I have a standard ADCP with a 50m pressure sensor. The ADCP is rated to 200 meters, so can I deploy to 200 meters?
No. Even though the ADCP's housing is rated to 200 meters, the pressure sensor is now the limiting factor because its rating is shallower. The ADCP cannot be deployed to a depth deeper than 50 meters (the rating of the sensor). If you do deploy beyond the recommended depth, your pressure data will not be very accurate(as you are overexposing the sensor, an effect that will cause hysteresis) and you have a chance of breaking the pressure sensor and possibly flooding the system.
It says in your documentation that your connectors are "wet mate-able." Does that mean I can plug them in underwater?
No. There are 3 basic classifications for connectors: dry mate-able, wet mate-able, and underwater mate-able, Dry mate-able, connectors, like the computer end of the ADCP I/O cable, cannot have any moisture on them or they may not function as desired. These kinds of cables should be kept indoors whenever possible and should be protected from the elements in the same way you'd protect your laptop or cell phone. Wet mate-able, connectors are different, they can get a little rain or dirt or salt spray on them and still work okay. However, they CANNOT be submerged in water, doing so will cause damage to the components and whatever they are attached to. Only underwater mate-able, connectors, which have special parts that isolate power and safeguard communications can be plugged in and unplugged underwater. Teledyne RD Instruments's standard I/O cables come with wet mate-able, (ADCP side) and dry mate-able, (PC side) connectors.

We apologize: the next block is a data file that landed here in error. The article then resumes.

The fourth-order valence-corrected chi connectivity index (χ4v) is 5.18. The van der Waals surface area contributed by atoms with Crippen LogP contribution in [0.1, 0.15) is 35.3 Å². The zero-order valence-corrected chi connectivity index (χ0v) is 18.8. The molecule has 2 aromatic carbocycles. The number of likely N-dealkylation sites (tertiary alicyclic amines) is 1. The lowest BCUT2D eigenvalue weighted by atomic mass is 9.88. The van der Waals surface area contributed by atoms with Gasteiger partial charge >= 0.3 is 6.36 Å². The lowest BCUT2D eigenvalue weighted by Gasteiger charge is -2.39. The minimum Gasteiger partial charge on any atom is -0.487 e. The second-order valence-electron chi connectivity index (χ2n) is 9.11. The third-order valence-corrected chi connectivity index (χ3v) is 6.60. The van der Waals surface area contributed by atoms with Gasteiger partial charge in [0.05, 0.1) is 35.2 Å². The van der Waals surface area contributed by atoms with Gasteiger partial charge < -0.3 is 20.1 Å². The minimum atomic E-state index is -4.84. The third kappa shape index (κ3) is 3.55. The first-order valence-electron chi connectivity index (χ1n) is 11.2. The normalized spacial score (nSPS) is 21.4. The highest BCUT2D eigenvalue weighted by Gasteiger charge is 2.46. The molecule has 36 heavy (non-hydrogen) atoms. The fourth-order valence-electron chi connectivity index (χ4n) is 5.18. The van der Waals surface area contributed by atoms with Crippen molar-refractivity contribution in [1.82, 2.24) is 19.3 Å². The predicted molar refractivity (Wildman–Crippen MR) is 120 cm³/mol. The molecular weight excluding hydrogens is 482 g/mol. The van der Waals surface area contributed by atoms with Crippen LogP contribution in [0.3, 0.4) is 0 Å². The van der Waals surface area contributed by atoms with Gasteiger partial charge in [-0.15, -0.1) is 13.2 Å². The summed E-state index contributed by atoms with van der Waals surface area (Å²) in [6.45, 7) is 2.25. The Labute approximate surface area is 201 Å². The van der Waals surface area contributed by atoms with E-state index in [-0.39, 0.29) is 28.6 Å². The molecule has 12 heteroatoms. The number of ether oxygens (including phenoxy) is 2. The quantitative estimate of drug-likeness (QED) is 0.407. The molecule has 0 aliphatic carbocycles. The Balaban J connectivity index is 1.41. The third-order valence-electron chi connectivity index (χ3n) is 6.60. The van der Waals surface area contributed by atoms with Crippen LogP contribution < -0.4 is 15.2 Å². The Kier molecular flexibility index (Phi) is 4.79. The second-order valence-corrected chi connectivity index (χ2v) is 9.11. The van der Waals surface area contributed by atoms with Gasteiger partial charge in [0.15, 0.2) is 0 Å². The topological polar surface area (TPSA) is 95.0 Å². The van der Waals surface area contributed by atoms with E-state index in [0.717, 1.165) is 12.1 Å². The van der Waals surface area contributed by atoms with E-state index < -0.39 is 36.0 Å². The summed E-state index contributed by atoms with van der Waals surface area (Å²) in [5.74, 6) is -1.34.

When using VMDas does it matter what the two characters after the $ sign in a GPS string are?
No. The system looks for the $, then the GGA indicator. It also checks the position fix status indicator after the position data. A 0 indicates no fix. A 1 indicates a non-differential fix and a 2 indicates a differential fix.
Is the Range reported for bottom track along the beam, or corrected for the beam angle? Is it the depth of the water? Is it corrected for tilts?